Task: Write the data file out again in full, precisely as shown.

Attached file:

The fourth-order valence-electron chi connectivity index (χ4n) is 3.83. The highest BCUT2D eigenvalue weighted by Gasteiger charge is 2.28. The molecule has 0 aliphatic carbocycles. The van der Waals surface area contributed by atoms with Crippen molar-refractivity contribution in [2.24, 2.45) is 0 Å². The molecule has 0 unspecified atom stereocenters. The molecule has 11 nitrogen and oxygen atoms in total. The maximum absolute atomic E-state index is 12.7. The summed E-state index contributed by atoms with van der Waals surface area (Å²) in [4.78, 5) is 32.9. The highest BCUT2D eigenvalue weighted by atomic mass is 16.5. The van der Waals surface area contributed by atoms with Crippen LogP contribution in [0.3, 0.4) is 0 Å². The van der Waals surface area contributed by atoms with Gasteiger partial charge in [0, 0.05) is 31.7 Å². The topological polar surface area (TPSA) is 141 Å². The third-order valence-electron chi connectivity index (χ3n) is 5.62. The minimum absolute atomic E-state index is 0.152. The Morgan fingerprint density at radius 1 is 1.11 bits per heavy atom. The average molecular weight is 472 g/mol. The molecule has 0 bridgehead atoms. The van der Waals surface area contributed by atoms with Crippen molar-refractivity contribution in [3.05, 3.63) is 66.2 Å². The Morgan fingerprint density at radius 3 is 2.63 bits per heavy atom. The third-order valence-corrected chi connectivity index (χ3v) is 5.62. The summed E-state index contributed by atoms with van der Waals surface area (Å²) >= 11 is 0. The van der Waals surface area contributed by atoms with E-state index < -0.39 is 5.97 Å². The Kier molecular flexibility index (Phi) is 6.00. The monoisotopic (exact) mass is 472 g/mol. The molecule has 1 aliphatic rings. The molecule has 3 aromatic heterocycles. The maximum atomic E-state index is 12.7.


The fourth-order valence-electron chi connectivity index (χ4n) is 3.83. The highest BCUT2D eigenvalue weighted by Gasteiger charge is 2.28. The molecule has 0 aliphatic carbocycles. The van der Waals surface area contributed by atoms with Crippen molar-refractivity contribution in [2.24, 2.45) is 0 Å². The molecule has 0 unspecified atom stereocenters. The molecule has 11 nitrogen and oxygen atoms in total. The maximum absolute atomic E-state index is 12.7. The summed E-state index contributed by atoms with van der Waals surface area (Å²) in [4.78, 5) is 32.9. The highest BCUT2D eigenvalue weighted by atomic mass is 16.5. The van der Waals surface area contributed by atoms with Crippen LogP contribution in [0.3, 0.4) is 0 Å². The van der Waals surface area contributed by atoms with Gasteiger partial charge in [0, 0.05) is 31.7 Å². The topological polar surface area (TPSA) is 141 Å². The third-order valence-electron chi connectivity index (χ3n) is 5.62. The minimum absolute atomic E-state index is 0.152. The Morgan fingerprint density at radius 1 is 1.11 bits per heavy atom. The average molecular weight is 472 g/mol. The molecule has 0 bridgehead atoms. The van der Waals surface area contributed by atoms with Crippen molar-refractivity contribution in [3.05, 3.63) is 66.2 Å². The Morgan fingerprint density at radius 3 is 2.63 bits per heavy atom. The third-order valence-corrected chi connectivity index (χ3v) is 5.62. The summed E-state index contributed by atoms with van der Waals surface area (Å²) >= 11 is 0. The van der Waals surface area contributed by atoms with E-state index < -0.39 is 5.97 Å². The Kier molecular flexibility index (Phi) is 6.00. The monoisotopic (exact) mass is 472 g/mol. The molecule has 1 aliphatic rings. The molecule has 3 aromatic heterocycles. The maximum atomic E-state index is 12.7.